7 September 1940: the Blitz begins

On this day in 1940, Germany’s Luftwaffe began the Blitz, an eight-month campaign of bombing Britain’s major cities, killing over 40,000 people.

A bus in a large crater in the road ©
An unlucky bus in Balham
(Image credit: A bus in a large crater in the road ©)

After failing to take out Britain's fighter command in the Battle of Britain, the Luftwaffe changed tactics. It decided it would terrorise Britain's population into submission. And so on this day in 1940, it began an eight-month campaign of bombing Britain's main cities – 350 bombers crossed the channel and headed for London, where they dropped 300 tonnes of explosives.

Day and night (mainly night) the bombs fell. On that first night, almost 2,000 people were killed or wounded. Within a month, 6,000 were dead, and by the end of the campaign, 40,000 had lost their lives.

In total, London was attacked 71 times. But it wasn't just the capital that suffered. Other cities were targeted too, most famously Coventry, laid to waste on 14 November. The ten-hour raid was the biggest the world had ever seen.

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Despite the danger, the Queen Mother spent her days in London – though her nights were spent in the relative safety of Windsor Castle – and took many trips to the East End to survey the damage and lift the spirits of the people. And on 13 September, Buckingham Palace was hit. The bomb "hurtled past us and exploded with a tremendous crash in the quadrangle", wrote the Queen Mother. "I am glad we have been bombed", she said. "Now we can look the East End in the eye."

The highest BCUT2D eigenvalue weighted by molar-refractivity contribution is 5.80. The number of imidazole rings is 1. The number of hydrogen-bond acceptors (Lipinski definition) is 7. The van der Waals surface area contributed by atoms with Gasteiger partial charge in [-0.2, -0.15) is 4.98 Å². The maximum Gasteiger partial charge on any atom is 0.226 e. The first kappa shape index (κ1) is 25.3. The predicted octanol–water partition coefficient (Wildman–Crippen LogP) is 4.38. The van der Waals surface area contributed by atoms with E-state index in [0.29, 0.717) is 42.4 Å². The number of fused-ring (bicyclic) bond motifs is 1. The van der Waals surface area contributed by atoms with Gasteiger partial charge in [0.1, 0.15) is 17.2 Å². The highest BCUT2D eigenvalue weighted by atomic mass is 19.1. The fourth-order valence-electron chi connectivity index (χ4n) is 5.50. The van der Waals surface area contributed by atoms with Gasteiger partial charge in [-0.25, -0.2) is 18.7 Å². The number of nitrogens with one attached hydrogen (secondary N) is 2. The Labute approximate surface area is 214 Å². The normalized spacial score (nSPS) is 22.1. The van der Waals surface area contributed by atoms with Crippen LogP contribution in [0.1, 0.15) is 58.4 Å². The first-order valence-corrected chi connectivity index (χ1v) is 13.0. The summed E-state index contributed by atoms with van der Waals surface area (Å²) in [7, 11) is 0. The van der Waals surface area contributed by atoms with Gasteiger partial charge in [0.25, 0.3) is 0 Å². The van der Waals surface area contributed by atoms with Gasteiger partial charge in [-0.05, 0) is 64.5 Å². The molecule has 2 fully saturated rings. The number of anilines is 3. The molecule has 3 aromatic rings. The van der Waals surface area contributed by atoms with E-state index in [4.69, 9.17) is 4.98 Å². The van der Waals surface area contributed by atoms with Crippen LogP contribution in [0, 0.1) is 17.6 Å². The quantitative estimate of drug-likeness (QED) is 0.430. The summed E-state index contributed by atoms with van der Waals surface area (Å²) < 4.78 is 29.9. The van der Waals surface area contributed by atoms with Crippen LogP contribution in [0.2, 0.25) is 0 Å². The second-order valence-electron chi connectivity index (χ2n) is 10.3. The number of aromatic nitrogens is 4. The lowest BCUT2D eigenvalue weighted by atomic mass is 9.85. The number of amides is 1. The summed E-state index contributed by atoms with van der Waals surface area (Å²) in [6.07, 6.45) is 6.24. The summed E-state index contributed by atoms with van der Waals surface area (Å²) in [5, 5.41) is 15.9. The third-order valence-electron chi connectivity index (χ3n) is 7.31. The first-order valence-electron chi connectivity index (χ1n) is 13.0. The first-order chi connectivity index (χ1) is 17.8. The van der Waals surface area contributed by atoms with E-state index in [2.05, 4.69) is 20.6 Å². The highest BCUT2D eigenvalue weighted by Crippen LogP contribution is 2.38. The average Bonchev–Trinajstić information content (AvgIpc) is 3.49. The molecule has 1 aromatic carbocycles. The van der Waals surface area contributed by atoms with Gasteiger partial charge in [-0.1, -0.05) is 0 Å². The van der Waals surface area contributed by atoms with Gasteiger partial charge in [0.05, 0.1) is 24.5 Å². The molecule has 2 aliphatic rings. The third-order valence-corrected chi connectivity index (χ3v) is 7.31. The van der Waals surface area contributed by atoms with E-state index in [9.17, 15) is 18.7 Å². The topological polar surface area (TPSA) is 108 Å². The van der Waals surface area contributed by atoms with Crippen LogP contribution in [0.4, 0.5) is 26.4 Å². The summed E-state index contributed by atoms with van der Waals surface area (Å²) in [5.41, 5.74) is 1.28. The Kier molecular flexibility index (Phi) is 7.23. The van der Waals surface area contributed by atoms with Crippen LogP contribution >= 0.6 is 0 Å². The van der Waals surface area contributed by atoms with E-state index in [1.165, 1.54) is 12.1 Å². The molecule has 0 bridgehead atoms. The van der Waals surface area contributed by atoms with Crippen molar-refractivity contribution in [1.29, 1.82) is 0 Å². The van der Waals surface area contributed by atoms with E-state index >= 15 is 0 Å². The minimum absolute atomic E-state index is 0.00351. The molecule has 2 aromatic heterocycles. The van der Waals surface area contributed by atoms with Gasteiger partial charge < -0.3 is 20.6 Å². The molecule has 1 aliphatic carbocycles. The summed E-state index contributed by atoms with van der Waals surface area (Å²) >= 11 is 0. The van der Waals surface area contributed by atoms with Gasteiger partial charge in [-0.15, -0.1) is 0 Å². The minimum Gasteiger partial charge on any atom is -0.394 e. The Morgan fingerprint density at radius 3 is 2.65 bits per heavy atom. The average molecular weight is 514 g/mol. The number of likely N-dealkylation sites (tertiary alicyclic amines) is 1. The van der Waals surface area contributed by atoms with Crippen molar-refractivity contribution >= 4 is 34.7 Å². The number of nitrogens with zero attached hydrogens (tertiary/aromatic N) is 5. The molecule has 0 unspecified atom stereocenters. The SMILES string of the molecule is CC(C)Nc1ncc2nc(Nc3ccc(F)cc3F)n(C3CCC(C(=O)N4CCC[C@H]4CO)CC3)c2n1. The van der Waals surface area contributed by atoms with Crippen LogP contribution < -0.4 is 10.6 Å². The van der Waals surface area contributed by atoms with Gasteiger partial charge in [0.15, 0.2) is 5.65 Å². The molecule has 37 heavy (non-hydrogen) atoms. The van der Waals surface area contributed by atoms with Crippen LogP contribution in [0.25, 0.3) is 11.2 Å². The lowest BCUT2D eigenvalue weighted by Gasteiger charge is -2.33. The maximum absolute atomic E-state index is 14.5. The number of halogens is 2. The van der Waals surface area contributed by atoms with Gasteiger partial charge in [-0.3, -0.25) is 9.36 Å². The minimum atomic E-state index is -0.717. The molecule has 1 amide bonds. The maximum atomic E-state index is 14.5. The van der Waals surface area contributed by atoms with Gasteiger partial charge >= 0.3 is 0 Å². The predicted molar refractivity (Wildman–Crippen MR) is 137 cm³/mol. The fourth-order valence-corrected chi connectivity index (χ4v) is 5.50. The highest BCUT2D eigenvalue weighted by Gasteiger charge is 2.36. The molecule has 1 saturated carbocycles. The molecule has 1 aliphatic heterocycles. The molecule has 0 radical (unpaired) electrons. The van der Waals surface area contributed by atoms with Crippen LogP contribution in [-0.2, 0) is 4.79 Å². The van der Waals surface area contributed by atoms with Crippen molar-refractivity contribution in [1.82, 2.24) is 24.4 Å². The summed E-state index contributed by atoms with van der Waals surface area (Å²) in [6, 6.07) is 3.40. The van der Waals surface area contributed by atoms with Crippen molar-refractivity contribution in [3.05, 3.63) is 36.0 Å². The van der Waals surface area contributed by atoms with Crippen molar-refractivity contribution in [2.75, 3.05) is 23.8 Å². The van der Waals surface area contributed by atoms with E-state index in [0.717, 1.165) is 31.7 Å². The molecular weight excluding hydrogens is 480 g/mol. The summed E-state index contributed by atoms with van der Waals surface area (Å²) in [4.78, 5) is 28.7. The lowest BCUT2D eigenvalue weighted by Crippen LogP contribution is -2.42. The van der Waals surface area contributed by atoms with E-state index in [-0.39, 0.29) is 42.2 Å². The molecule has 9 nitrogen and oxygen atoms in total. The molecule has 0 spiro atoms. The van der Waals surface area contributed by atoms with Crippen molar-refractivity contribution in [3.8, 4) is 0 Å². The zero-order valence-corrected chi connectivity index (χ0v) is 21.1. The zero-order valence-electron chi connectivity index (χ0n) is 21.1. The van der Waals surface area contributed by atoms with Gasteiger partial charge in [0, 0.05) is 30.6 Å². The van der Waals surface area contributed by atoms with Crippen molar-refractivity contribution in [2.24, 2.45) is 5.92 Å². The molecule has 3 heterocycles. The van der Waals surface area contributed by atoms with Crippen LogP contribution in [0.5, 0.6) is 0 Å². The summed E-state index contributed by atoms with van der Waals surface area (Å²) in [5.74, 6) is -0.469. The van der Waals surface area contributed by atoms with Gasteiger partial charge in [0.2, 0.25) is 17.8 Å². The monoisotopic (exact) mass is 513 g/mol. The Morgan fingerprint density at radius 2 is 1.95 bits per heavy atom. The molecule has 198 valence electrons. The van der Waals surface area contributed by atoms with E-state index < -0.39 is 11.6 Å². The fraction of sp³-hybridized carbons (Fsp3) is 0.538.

Though people today talk about the Blitz spirit, it wasn't all stiff upper lips and making do. It led to a big rise in crime, and made a lot of wrong 'uns wealthy. Career criminal Billy Hill was one. “Money was easy”, he said. “The villains were loaded with dough and we were all busy.”

Britain's wartime black market “was the most fantastic side of civilian life in wartime”, said Hill. “Make no mistake. It cost Britain millions of pounds. I didn't merely make use of the black market. I fed it.”

The Blitz finally ended in May 1941, when the bombers headed east to concentrate on softening up Russia for invasion.

Ben Judge

Ben studied modern languages at London University's Queen Mary College. After dabbling unhappily in local government finance for a while, he went to work for The Scotsman newspaper in Edinburgh. The launch of the paper's website, scotsman.com, in the early years of the dotcom craze, saw Ben move online to manage the Business and Motors channels before becoming deputy editor with responsibility for all aspects of online production for The Scotsman, Scotland on Sunday and the Edinburgh Evening News websites, along with the papers' Edinburgh Festivals website.

Ben joined MoneyWeek as website editor in 2008, just as the Great Financial Crisis was brewing. He has written extensively for the website and magazine, with a particular emphasis on alternative finance and fintech, including blockchain and bitcoin. As an early adopter of bitcoin, Ben bought when the price was under $200, but went on to spend it all on foolish fripperies.